No end in sight for Alyssa Baron

Second all-time scorer looks to continue playing career overseas

· July 2, 2014, 7:45 pm   ·  Updated July 2, 2014, 10:11 pm

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Michele Ozer | DP

Though she won’t be playing in the Palestra, there’s plenty of basketball left for 2014 Penn graduate Alyssa Baron, who hopes to take her talents overseas to play in Israel in the fall. Baron finished her career with her name strewn across Penn’s record books.


It was a fitting end to a career: a huge win over Princeton to clinch the Ivy League title, followed by the program’s first NCAA Tournament appearance since 2003-2004.

Most players would decide to hang up their shoes after such a successful career, but Alyssa Baron has never been most players.

After finishing her career second all-time in scoring for the Quakers, one of Penn’s most decorated stars will continue her basketball journey overseas, hoping to play in Israel next year.

For the 2014 Penn graduate, continuing to play basketball was never much of a question.

“I knew I always wanted to keep playing,” Baron said. “I wasn’t one hundred percent sure, but once I finished at Penn I knew I didn’t want to stop playing.”

Towards the end of her senior year, Baron sought out an agency to help turn that dream into a reality. She signed with Sports International Group, one of the premier agency groups in women’s basketball.

The agency also handles the business of a wide range of WNBA players, from well-known stars like Candace Parker and Angel McCoughtry to recent graduates like Odyssey Sims and Chiney Ogwumike.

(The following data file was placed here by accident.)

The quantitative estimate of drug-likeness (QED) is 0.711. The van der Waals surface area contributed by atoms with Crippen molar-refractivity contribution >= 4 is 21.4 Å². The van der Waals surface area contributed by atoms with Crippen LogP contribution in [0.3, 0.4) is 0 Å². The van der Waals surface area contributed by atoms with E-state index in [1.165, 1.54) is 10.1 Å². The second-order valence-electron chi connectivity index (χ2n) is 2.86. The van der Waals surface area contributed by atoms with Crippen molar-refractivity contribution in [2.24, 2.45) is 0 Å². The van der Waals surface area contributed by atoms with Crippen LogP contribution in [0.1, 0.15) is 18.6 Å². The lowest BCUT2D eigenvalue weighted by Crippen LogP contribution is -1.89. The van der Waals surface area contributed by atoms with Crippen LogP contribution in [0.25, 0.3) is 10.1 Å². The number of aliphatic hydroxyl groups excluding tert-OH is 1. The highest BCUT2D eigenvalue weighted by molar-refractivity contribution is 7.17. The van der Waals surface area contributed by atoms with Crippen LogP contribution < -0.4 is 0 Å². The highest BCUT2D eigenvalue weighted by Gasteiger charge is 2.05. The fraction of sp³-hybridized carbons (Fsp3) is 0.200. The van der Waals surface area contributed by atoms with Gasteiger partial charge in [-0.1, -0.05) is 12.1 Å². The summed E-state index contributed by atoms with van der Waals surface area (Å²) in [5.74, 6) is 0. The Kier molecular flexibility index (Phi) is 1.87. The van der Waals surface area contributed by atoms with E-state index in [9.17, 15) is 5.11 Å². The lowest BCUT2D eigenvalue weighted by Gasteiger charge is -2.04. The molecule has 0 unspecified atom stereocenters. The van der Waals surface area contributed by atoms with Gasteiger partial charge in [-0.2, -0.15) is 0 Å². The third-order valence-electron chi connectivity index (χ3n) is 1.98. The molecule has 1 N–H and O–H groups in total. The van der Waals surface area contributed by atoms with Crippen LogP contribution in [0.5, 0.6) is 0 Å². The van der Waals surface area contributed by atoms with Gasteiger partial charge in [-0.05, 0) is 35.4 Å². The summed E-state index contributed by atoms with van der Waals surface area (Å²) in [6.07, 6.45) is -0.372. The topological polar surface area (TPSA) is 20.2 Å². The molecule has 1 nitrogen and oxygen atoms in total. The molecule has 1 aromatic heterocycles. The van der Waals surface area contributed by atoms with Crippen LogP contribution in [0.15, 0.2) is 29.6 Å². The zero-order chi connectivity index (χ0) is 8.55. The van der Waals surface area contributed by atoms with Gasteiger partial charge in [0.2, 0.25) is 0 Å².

Women’s basketball has an unusual precedent of having players compete for other teams in the offseason, as WNBA players migrate overseas to continue to play and make higher salaries.

The Israeli league where Baron hopes to land, the Israeli Female Basketball Premier League, is a common destination for top WNBA players during the fall.

However the league has a team-building provision: teams can only have two Americans per team. This helps to keep teams balanced, yet also limits the opportunities for U.S. players to find roster spots.

Yet, Baron is in a unique situation as she can gain Israeli citizenship through her Jewish heritage that will allow her to count as a non-American in terms of the roster rules.

“[Citizenship] helps when you play overseas, since it makes you more valuable because teams are only allowed two Americans,” Baron said.

Throughout the process, Baron has been in touch with a number of former Penn players with European experience. Zack Rosen, one of the best players to pass through the Palestra in the past decade, currently plays for an Israeli team and has been providing guidance to Baron and other Quakers seeking to play overseas.

“I’ve been in touch with a couple of people who play there, and I’ve talked to Zack Rosen, he’s been helping me out,” Baron said.

“Basically, I wait now and probably won’t find out which team I’ll be on until the end of August because they’ll want to sign the WNBA players first and then put me on the team where I’ll get the most playing time and the best fit for me.”

Of course, with the opportunity to play overseas, Baron will have to adjust to living in another country as well. Though Israel is admittedly one of the more Americanized locations that the guard could end up, there will certainly be some differences.

However Baron is much more focused on the upsides of being able to play professionally than anything else.

“I’ve been [to Israel] before, so I have an idea of how it’s going to be. It’s certainly going to be tough moving to a new country and not knowing the main language, even though almost everyone there speaks English,” Baron said.

“It’s definitely going to be different from playing college basketball, playing professionally and getting paid. I’m really excited for it.”

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